Also referred to as Paris IV, the meeting has taken center stage in the French capital, and gathered ministers and investors from 50 countries.
LONDON: Lebanon secured over $11 billion in soft loans and grants from international donors at a conference in Paris as the international community pledged support to help the debt-ridden country revamp its ailing infrastructure and bolster its economy.
French President Emmanuel Macron praised the international community’s “unprecedented mobilization” for Lebanon as crucial for building the conditions for a sustainable peace in the Middle East.
“At a time when the Levant probably lives one of the worst moments of its history … it’s more important than ever to preserve the most precious asset: a peaceful, diverse and harmonious Lebanon,” Macron said.
Lebanese Prime Minister Saad Hariri, who met with Macron on the sidelines of the conference, outlined his country’s grim situation, saying his nation’s stability is at stake. Hariri also warned that a collapse in Lebanon could ricochet throughout the Middle East and Europe.
“We are a little country facing enormous political, economic and security challenges and these challenges are exacerbated by the war in Syria and the crisis of displaced Syrians in Lebanon,” Hariri said. “It is not the stability of Lebanon alone. This is the stability of the region and, therefore, of our world.”
Syria’s war has hindered Lebanon’s land exports to Jordan, Iraq and oil-rich Gulf Arab countries. Lebanon is also hosting some 1.5 million refugees — accounting for nearly a quarter of the country’s population.
In total, donors committed $10.2 billion in loans and $860 million in gifts, France’s ambassador to Lebanon Bruno Foucher said on Twitter.
French Foreign Minister Jean-Yves Le Drian announced that France would provide 400 million euros ($489.3 million) in loans below market rates and would gift Lebanon another 150 million euros ($183.5 million).
“In the Middle East shaken by crises and wounded by civil wars, Lebanon has remained the model of pluralism, tolerance, and openness which is what we need,” he said.
“But Lebanon is not an island. It’s borne the full force of regional tensions and the Syria crisis. It combats terrorism on its borders and in its own country, and with more than a million refugees, it has taken more than its share of the Syrian exodus,” Le Drian added.
The Cedre conference, also referred to as Paris IV, has brought together ministers and investors from 50 countries.
Those gathered in Paris included Saudi Arabia, which has seen its relationship with Lebanon strained in recent months; However, the kingdom reinstated a $1 billion credit line to Lebanon.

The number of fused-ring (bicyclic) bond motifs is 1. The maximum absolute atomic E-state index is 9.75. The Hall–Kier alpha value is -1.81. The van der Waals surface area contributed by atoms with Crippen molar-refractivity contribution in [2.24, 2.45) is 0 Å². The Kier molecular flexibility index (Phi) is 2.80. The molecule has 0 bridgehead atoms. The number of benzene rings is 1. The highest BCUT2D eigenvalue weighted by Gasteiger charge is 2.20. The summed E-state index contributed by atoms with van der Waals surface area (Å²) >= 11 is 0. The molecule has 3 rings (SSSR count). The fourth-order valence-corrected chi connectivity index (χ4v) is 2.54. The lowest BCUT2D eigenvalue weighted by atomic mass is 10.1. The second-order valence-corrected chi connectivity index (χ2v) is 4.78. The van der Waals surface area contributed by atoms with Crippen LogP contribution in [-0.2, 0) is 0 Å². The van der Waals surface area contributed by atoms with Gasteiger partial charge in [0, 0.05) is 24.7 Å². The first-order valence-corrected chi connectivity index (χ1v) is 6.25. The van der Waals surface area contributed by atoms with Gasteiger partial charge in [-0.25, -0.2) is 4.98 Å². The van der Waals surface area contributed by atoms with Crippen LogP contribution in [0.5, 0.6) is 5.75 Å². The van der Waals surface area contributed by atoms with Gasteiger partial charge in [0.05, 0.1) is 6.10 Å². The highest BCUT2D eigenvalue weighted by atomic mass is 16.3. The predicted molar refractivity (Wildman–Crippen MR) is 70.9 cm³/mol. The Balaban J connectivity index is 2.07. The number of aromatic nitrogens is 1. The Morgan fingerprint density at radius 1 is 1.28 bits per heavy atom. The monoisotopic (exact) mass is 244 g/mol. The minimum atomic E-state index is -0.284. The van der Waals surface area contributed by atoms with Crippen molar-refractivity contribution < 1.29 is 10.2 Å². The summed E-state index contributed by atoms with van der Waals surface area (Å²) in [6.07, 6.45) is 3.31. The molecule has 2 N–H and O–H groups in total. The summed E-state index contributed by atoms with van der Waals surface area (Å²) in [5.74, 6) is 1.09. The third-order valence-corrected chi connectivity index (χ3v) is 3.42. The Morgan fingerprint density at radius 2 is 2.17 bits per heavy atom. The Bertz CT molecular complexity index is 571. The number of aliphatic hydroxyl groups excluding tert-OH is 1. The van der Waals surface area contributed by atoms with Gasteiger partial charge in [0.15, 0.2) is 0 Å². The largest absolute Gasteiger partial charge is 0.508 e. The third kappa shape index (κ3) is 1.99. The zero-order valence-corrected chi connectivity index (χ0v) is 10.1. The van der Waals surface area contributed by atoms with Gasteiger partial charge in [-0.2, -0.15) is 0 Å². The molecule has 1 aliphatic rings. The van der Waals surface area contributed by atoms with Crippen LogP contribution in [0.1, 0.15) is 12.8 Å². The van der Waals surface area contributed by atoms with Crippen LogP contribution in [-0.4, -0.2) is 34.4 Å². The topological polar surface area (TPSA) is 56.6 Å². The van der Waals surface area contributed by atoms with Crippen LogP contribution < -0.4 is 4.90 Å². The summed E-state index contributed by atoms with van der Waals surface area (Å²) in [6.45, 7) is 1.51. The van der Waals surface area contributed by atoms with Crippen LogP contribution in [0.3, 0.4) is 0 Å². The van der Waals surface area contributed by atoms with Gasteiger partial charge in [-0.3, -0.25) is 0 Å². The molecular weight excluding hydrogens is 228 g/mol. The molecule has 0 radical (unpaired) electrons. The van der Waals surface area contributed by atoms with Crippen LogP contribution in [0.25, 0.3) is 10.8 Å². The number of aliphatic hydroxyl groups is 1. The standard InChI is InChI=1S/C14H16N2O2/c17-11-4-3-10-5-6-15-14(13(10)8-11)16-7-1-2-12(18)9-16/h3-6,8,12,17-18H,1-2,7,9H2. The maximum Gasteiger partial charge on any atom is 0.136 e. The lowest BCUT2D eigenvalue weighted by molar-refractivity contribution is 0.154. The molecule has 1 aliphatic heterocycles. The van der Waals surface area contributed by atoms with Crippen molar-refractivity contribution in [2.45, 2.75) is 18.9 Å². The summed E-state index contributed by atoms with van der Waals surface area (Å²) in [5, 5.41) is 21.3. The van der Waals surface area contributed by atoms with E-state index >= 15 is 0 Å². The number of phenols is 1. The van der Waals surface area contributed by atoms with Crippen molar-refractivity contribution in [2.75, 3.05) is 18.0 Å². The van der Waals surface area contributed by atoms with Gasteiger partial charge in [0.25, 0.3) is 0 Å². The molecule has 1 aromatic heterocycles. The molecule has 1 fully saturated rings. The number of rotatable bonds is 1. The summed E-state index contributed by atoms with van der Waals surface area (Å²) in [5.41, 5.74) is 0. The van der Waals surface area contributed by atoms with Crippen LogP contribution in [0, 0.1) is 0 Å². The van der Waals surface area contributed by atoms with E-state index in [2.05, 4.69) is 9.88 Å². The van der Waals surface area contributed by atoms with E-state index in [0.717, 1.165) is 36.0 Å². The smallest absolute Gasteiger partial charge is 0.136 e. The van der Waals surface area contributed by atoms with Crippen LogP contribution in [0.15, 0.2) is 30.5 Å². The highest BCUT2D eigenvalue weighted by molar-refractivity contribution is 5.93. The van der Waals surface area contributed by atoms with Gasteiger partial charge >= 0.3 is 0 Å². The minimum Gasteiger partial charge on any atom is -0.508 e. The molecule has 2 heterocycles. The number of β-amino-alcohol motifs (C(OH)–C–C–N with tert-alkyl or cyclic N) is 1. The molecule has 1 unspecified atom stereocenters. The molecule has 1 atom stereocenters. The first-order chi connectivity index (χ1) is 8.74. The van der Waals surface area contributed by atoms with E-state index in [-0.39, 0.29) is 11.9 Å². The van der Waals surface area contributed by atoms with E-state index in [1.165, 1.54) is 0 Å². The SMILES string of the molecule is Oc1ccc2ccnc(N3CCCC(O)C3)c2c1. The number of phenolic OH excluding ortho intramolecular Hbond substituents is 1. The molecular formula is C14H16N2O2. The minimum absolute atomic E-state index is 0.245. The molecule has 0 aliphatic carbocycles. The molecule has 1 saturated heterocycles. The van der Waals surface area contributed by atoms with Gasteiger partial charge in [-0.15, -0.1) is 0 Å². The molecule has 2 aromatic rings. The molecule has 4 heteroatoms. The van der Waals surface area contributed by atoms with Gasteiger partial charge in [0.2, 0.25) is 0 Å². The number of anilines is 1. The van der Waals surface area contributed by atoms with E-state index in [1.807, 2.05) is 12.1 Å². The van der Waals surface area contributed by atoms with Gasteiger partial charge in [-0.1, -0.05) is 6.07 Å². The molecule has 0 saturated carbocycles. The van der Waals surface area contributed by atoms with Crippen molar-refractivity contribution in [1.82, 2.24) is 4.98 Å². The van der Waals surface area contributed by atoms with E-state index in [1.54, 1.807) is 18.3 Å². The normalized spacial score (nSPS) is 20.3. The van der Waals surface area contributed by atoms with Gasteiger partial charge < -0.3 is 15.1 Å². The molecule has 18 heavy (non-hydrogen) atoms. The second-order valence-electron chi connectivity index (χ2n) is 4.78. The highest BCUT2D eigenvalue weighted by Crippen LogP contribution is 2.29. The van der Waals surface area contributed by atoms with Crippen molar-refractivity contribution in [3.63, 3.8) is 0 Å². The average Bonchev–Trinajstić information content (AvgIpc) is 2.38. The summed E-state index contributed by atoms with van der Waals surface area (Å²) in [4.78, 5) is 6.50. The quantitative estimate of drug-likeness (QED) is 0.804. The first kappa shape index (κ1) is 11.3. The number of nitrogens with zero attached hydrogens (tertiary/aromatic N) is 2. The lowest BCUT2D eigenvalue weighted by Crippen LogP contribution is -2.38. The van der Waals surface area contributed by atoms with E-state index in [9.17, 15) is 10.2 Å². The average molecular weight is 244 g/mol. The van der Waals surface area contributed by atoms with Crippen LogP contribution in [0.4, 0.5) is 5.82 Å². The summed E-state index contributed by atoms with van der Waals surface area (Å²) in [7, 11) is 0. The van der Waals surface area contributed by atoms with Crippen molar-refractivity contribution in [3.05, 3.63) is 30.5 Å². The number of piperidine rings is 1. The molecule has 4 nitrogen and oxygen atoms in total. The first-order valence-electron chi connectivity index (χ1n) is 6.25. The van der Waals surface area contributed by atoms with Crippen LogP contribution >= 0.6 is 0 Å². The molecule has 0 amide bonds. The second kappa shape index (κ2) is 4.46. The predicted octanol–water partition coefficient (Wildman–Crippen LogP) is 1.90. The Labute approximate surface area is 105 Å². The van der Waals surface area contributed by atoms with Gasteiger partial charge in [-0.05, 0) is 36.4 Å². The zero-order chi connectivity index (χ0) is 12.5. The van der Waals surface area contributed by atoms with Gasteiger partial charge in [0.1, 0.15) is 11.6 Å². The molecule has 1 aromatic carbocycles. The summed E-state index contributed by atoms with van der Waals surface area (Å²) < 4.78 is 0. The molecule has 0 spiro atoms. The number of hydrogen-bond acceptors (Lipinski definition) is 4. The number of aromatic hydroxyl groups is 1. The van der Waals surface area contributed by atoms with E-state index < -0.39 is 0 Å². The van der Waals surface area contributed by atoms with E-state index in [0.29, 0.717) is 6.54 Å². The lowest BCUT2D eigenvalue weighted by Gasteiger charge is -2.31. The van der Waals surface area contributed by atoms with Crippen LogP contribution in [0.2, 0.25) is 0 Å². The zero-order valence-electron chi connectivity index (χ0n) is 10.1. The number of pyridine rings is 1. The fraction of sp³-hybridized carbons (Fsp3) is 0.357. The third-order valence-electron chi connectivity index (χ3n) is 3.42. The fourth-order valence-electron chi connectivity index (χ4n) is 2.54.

Great Britain lent a helping hand as well, announcing soft loans totaling $170 million while Germany is expected to put forth $75 million. The US, on the other hand, announced a $110 million grant. The Netherlands, also present, announced a $300 million concessional loan.
Meanwhile, the World Bank has pledged a $4 billion dollar loan spread over the next five years, while the European Investment Bank (EIB) pledged a $1 billion loan spread over the next six. The Islamic Development Bank also pledged a $750 million loan spread over the next five years.
These funds would be used to implement the first of three phases of an ambitious $16 billion capital investment programme, spread across the next 12 years officials said, with each phase divided in four years each.
The program entails around 250 projects in the electricity, water, and waste management sectors, among others, according to official statements released ahead of the conference.
The private sector is expected to play a significant role this time around, however, in stark difference to the past three Paris conferences.
Officials have maintained that the private sector would finance around 40 percent of the program, while any grants and loans received would be used for the remaining 60 percent.
Yet some view these soft loans – with an interest rate of around 1.5 percent over a period of 20 to 30 years – as an extra layer of debt.
Lebanon is currently the third most indebted country in the world, with a public debt that is estimated at 150 percent of GDP or $80billion.
Experts have continuously warned of a Greek-like crisis if government spending fails to keep pace with revenue.
Last week, Lebanon passed only its second budget since 2005, seen as a prerequisite for its success in Paris. While Parliament was in session, Hariri decried the wide level of corruption bleeding the state’s coffers, vowing to “hold those guilty accountable.”
Cedre is the second of three international conferences aimed at bolstering support for Lebanon’s different institutions this year.
Last month, Lebanon succeeded in acquiring hundreds of millions of dollars in pledged loans to boost its security apparatus and army while in Rome.
Up next is the Brussels conference scheduled later this spring, which will focus on the Syrian refugee crisis which has taken its toll on the small Mediterranean country.